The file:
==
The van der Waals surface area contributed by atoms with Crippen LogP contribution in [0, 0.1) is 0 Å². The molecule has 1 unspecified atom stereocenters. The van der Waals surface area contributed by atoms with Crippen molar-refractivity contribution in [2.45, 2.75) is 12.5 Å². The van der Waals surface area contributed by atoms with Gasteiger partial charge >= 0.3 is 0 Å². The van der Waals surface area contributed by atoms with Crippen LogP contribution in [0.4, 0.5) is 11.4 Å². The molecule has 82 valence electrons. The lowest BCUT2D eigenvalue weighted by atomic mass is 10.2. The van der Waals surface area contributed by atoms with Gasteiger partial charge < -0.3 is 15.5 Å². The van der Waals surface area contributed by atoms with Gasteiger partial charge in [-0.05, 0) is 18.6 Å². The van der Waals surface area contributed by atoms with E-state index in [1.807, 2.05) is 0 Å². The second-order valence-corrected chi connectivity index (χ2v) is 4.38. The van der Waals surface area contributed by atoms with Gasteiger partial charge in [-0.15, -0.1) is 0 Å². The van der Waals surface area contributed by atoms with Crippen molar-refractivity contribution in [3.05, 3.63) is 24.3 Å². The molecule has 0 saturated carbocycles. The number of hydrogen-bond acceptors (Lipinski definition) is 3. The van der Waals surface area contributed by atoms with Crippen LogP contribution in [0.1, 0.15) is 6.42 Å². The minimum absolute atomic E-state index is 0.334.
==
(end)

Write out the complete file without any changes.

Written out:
The van der Waals surface area contributed by atoms with Crippen LogP contribution in [0, 0.1) is 0 Å². The molecule has 1 unspecified atom stereocenters. The van der Waals surface area contributed by atoms with Crippen molar-refractivity contribution in [2.45, 2.75) is 12.5 Å². The van der Waals surface area contributed by atoms with Gasteiger partial charge >= 0.3 is 0 Å². The van der Waals surface area contributed by atoms with Crippen LogP contribution in [0.4, 0.5) is 11.4 Å². The molecule has 82 valence electrons. The lowest BCUT2D eigenvalue weighted by atomic mass is 10.2. The van der Waals surface area contributed by atoms with Gasteiger partial charge < -0.3 is 15.5 Å². The van der Waals surface area contributed by atoms with Gasteiger partial charge in [-0.05, 0) is 18.6 Å². The van der Waals surface area contributed by atoms with E-state index in [1.807, 2.05) is 0 Å². The second-order valence-corrected chi connectivity index (χ2v) is 4.38. The van der Waals surface area contributed by atoms with Gasteiger partial charge in [-0.15, -0.1) is 0 Å². The van der Waals surface area contributed by atoms with Crippen molar-refractivity contribution in [3.05, 3.63) is 24.3 Å². The molecule has 0 saturated carbocycles. The number of hydrogen-bond acceptors (Lipinski definition) is 3. The van der Waals surface area contributed by atoms with Crippen LogP contribution in [0.1, 0.15) is 6.42 Å². The minimum absolute atomic E-state index is 0.334.